There are two other ways in which you can reduce your trading fees at Binance, which are:
- Market Maker: If you provide liquidity for Binance, you are defined as a ‘market maker’. In doing so, you will receive a rebate, based on the amount of liquidity you provide. Once again, this is only going to be an option if you are willing to put up a significant amount of money.
- BNB Token: By holding a balance of Binance Coins in your account, you can reduce your commission by 25%. This used to be 50%, and at a yet to be determined date in the future, will be reduced to 12.5%. Nevertheless, this effectively reduces your commission rate from 0.10% to 0.075%.
If making use of perpetual futures contracts at Binance, you will pay an entry-level commission of 0.0200%. This goes down as you trade more and more. Take note, the BNB Token only reduces your derivative fees by 10%.
Binance Trading Platform
As a highly sophisticated exchange that is tailored to those with the required skills and knowledge to trade online, Binance offers a variety of platforms to choose from.
Most traders will opt for its web-browser trading platform – meaning that you can access it at the click of a button. Alternatively, you also have the option of downloading proprietary software to your Windows or Mac device.
If you are the type of trader that likes to have access to your portfolio around the clock, Binance also offers a fully-fledged mobile app. This is available on Android and iOS mobile/tablet devices.
Deposits, Withdrawals, and Payments
When it comes to funding your account, Binance was originally a ‘crypto-only’ exchange. By this, I mean that you could only deposit and withdraw funds using a cryptocurrency. This forced first-timers to have to purchase Bitcoin from an alternative site like Coinbase or eToro, and then transfer the funds into Binance.
However, some users now have the option of using a debit card to deposit funds.
So, if you want to use a Visa card, the following regions are supported as of July 2020:
- European Economic Area (EEA) countries
If you want to use a MasterCard, the following regions are supported:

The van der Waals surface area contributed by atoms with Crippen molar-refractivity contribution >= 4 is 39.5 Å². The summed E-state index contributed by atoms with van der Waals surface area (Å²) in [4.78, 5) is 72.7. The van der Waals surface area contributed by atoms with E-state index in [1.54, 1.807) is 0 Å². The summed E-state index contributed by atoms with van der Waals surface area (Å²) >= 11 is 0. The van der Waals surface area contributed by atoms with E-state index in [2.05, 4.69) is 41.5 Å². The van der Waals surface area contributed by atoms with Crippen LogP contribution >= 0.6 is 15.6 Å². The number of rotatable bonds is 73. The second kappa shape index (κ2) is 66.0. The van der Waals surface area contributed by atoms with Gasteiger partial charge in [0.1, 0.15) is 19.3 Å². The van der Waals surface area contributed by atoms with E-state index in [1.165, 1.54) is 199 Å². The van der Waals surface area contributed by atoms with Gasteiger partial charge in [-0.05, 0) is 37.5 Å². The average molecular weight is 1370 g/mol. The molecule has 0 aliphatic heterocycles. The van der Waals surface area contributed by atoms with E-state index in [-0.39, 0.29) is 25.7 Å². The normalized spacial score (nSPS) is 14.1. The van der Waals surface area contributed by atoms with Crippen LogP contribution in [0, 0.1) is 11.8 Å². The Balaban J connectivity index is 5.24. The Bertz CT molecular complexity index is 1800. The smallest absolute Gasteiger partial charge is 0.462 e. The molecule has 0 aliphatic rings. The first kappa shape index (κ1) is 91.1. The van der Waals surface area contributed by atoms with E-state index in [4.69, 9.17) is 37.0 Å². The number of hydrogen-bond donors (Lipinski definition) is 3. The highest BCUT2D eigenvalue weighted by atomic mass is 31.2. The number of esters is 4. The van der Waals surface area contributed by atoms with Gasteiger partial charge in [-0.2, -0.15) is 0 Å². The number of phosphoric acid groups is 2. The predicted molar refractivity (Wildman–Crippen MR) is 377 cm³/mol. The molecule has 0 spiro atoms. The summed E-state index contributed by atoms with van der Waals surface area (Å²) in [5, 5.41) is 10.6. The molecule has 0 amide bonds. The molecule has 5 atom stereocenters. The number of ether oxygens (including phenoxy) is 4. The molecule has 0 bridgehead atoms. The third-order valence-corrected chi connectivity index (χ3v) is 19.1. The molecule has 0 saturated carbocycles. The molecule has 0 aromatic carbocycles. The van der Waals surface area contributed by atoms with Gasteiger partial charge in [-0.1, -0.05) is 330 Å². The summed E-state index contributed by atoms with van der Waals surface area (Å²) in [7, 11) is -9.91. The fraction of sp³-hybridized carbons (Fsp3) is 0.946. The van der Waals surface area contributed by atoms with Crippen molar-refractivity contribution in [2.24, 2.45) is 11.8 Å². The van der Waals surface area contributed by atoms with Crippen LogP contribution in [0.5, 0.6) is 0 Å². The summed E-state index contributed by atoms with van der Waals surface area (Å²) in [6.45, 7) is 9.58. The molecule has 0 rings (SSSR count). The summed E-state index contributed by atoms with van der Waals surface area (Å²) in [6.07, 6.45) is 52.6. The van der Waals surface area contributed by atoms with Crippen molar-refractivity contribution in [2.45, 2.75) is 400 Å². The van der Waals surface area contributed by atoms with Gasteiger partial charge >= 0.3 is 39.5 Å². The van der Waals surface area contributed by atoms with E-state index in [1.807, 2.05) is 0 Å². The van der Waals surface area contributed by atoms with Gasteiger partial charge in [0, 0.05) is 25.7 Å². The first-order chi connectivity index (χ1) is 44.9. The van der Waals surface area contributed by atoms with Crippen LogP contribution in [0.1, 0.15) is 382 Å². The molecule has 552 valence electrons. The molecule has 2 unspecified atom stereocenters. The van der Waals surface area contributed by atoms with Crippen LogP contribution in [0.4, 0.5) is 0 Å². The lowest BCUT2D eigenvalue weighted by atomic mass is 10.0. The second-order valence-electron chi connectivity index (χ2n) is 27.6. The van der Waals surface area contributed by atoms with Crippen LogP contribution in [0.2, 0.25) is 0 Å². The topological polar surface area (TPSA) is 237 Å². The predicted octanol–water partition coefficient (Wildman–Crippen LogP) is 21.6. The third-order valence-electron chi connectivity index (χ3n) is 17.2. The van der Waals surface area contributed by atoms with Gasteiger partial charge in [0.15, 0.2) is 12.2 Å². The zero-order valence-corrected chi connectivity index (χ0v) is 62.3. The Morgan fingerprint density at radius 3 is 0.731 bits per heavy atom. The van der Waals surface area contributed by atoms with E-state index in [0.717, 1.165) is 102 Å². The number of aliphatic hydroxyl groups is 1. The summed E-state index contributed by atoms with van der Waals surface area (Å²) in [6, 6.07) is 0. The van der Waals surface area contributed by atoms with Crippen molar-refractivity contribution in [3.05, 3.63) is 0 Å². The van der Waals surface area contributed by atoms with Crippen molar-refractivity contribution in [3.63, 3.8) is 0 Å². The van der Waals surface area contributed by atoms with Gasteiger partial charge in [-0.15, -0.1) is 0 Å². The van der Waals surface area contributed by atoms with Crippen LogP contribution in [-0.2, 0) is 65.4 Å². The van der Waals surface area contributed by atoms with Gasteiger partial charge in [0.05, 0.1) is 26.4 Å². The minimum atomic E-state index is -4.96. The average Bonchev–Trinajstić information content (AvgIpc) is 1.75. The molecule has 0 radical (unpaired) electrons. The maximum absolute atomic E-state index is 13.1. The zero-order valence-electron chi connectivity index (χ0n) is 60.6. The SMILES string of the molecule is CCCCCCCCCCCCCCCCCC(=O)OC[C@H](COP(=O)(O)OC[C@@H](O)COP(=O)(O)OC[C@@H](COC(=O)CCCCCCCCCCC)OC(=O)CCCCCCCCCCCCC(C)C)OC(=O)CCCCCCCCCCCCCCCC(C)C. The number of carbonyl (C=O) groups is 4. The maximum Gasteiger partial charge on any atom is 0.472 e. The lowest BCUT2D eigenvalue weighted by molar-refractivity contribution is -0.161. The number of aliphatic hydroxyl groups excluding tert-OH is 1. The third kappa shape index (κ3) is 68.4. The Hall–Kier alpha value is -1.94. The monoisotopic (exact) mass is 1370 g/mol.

- Czech Republic
If you do opt for the Visa/MasterCard route, you will need to pay a fee. This stands at 3.5% of the transaction volume, with a minimum fee of $10 in place. If the underlying currency is anything other than the US dollar or Euro, then additional fees may apply.
On the one hand, this is slightly cheaper than the debit card fee charged by Coinbase, which stands at 3.99%. However, the likes of eToro charge nothing other than a 0.5% currency conversion fee.
When it comes to funding your account with a cryptocurrency, no deposit fees apply. When cashing your cryptocurrencies back out to your private wallet, you will pay a fee that is just above or below the current blockchain mining fee for the respective coin.
Is Binance Regulated?
One of the main questions that people ask of a cryptocurrency exchange is with respect to the safety of their funds. After all, the vast majority of the cryptocurrency trading arena operates in an unregulated manner. In the case of Binance, this is where things get a bit complex.
I say this, as there was a wide-spread misconception that Binance was regulated in the jurisdiction of Malta. That was until February 2020, where the Malta Financial Services Authority (MFSA) released a statement clarifying that Binance is not regulated in the country.
So that begs the question: Is Binance regulated? Well, from what I can make out, it seems that Binance as a group is not overseen by a specific licensing body. On the flip side, it also appears that some of the firm’s country-specific subsidiaries are ‘in the process’ of falling under the threshold of a national regulator.
- Binance’s UK wing ‘will be operated’ by Binance Markets Limited, which is itself regulated by the Financial Conduct Authorty (FCA).
- Binance Singapore has ‘applied’ for a license from the country’s regulator. CZ stated in February this year that “Binance’s Singapore entity has been in close touch with the local regulators”.